I'm old enough to have played Wolfenstein 3D when it was passed from hand to hand on this little floppy disks with the spring-loaded port on the front, that future generations will only recognise from still being a universal "save" icon. What a grand thing it was - being able to run around in first-person, shooting nazis, running over dog food to get health back, and a final, grand confrontation with Hitler-in-Power-Armour. There was secrets to discover, multiple weapons to use, and to be honest it pretty set a template for the FPS that we're still stuck with, So meet the New Wolfenstein, same as the Old Wolfenstein.
In many ways, Wolfenstein TNO is self-conciously aware of it's heritage and even revels in it a little bit (the bonus level is especially cute). It does away with the few innovations of the last few years like regenerating health and the constant need to velco your butt to a waist-high wall, and brings back things like leaning and health pickups. It also brings a gnarly sense to it's level design, making it feel less linear than it is, which whilst a Far Cry (ba-bum-tish) from open world games is still more interesting than the average corridor shooter. It also gives you lots of guns, and lots of crazy dieselpunk nazi's to kill in splattery ways. So far, so familiar, and indeed, so good.
And then there is the story. After a disastrous attempt to end the war, our hero Blaskowicz is left in a coma whilst the Nazi's conquer the world, waking in the 1960s to a world drenched in blood and horror. The game then tells a tale of desperate resistance against an all-powerful regime, full of deeply damaged characters crying out for a moment of light in a world overrun with darkness. It makes a laudable and at times very effective attempt to portray life under occupation, and doesn't shy away from the terrible world that it's fiction has created. I liked the story and I cared about the characters.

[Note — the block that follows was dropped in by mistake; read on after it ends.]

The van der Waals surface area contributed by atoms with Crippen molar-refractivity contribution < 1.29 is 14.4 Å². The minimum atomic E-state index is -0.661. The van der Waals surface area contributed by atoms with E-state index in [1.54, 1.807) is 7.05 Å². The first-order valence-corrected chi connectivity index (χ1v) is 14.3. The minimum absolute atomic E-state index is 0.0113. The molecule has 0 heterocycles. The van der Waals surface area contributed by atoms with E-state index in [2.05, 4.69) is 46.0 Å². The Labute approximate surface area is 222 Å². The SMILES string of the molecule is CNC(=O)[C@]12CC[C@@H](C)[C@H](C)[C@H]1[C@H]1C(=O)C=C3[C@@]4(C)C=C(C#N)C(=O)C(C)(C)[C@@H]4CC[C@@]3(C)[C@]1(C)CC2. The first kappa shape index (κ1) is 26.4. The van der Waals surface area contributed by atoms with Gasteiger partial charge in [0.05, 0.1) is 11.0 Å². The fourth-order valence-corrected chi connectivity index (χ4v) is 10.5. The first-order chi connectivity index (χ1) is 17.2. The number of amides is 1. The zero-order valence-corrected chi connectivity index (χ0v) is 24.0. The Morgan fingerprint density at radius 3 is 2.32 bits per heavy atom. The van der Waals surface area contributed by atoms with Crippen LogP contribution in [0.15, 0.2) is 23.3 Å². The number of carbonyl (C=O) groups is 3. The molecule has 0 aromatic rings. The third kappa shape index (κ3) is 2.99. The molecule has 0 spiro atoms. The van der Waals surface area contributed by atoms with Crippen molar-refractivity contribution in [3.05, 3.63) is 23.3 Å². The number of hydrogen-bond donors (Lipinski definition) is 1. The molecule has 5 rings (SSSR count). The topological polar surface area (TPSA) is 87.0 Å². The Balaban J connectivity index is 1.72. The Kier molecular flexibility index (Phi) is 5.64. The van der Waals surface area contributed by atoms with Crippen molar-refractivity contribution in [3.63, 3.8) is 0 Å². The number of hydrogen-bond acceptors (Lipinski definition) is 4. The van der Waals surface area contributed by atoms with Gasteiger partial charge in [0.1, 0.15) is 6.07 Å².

However, I was listening to the heart-breaking story of what one the characters had to endure as her nation fell under nazi rule, and then I had to go back to shooting waves of moon-nazi's with my laser rifle. And then I flew a space shuttle back to London and fought a Giant Stompy Robot.
Basically, the story requires a slow-paced, more thoughtful game, because it's a thoughtful and mature story. The gameplay is running around shooting the crap out of un-redeemable bad guys with increasingly large weapons, and felt like it wanted a more heightened, pulpy storyline. It's great that they set a level in a concentration camp and use the immersive nature of the FPS to put you up close and personal with even a thin reflection of how terrible those places must have been. It's power is lessened a lot when you bust out in a hi-jacked Combat Walker with Rockets and Chainguns, no matter how much fun that Combat Walker is to kill Nazis with.
In the final analysis I had a lot of fun with Wolfenstein the New Order. It is a well-balance, very old-school shooter that I really enjoyed. I also liked and respected the effort they went to in how they handled the world, and the characters, that the game takes place alongside. I still can't really square the two, and that, I think is a shame.